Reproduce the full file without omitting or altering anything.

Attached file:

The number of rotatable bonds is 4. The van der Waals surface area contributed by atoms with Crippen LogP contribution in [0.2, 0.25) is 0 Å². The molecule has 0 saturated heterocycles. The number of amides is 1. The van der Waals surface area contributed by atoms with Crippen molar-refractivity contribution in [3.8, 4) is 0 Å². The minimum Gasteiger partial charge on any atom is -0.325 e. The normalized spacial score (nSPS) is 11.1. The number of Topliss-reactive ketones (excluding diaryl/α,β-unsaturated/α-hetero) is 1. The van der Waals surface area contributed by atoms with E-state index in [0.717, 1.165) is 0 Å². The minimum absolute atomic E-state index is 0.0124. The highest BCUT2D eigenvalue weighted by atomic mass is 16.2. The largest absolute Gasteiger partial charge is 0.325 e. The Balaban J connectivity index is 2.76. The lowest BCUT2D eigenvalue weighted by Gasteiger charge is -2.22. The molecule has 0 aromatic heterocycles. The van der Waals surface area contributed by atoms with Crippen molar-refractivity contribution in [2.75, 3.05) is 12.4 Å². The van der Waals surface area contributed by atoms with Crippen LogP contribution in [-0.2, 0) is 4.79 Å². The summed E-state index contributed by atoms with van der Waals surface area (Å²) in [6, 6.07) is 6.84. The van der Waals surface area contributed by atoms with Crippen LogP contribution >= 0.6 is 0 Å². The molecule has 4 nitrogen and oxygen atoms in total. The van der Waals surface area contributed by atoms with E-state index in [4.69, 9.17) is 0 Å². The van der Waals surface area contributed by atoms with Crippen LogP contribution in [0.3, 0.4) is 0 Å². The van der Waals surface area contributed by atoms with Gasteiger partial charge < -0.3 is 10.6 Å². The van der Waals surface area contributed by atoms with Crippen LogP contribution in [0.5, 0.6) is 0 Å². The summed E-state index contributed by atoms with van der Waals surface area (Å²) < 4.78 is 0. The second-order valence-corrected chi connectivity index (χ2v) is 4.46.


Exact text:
The number of rotatable bonds is 4. The van der Waals surface area contributed by atoms with Crippen LogP contribution in [0.2, 0.25) is 0 Å². The molecule has 0 saturated heterocycles. The number of amides is 1. The van der Waals surface area contributed by atoms with Crippen molar-refractivity contribution in [3.8, 4) is 0 Å². The minimum Gasteiger partial charge on any atom is -0.325 e. The normalized spacial score (nSPS) is 11.1. The number of Topliss-reactive ketones (excluding diaryl/α,β-unsaturated/α-hetero) is 1. The van der Waals surface area contributed by atoms with E-state index in [0.717, 1.165) is 0 Å². The minimum absolute atomic E-state index is 0.0124. The highest BCUT2D eigenvalue weighted by atomic mass is 16.2. The largest absolute Gasteiger partial charge is 0.325 e. The Balaban J connectivity index is 2.76. The lowest BCUT2D eigenvalue weighted by Gasteiger charge is -2.22. The molecule has 0 aromatic heterocycles. The van der Waals surface area contributed by atoms with Crippen molar-refractivity contribution in [2.75, 3.05) is 12.4 Å². The van der Waals surface area contributed by atoms with Crippen LogP contribution in [-0.2, 0) is 4.79 Å². The summed E-state index contributed by atoms with van der Waals surface area (Å²) in [6, 6.07) is 6.84. The van der Waals surface area contributed by atoms with Crippen LogP contribution >= 0.6 is 0 Å². The molecule has 4 nitrogen and oxygen atoms in total. The van der Waals surface area contributed by atoms with E-state index in [4.69, 9.17) is 0 Å². The van der Waals surface area contributed by atoms with Crippen LogP contribution in [0.3, 0.4) is 0 Å². The van der Waals surface area contributed by atoms with Gasteiger partial charge < -0.3 is 10.6 Å². The van der Waals surface area contributed by atoms with Crippen LogP contribution in [0.5, 0.6) is 0 Å². The summed E-state index contributed by atoms with van der Waals surface area (Å²) < 4.78 is 0. The second-order valence-corrected chi connectivity index (χ2v) is 4.46.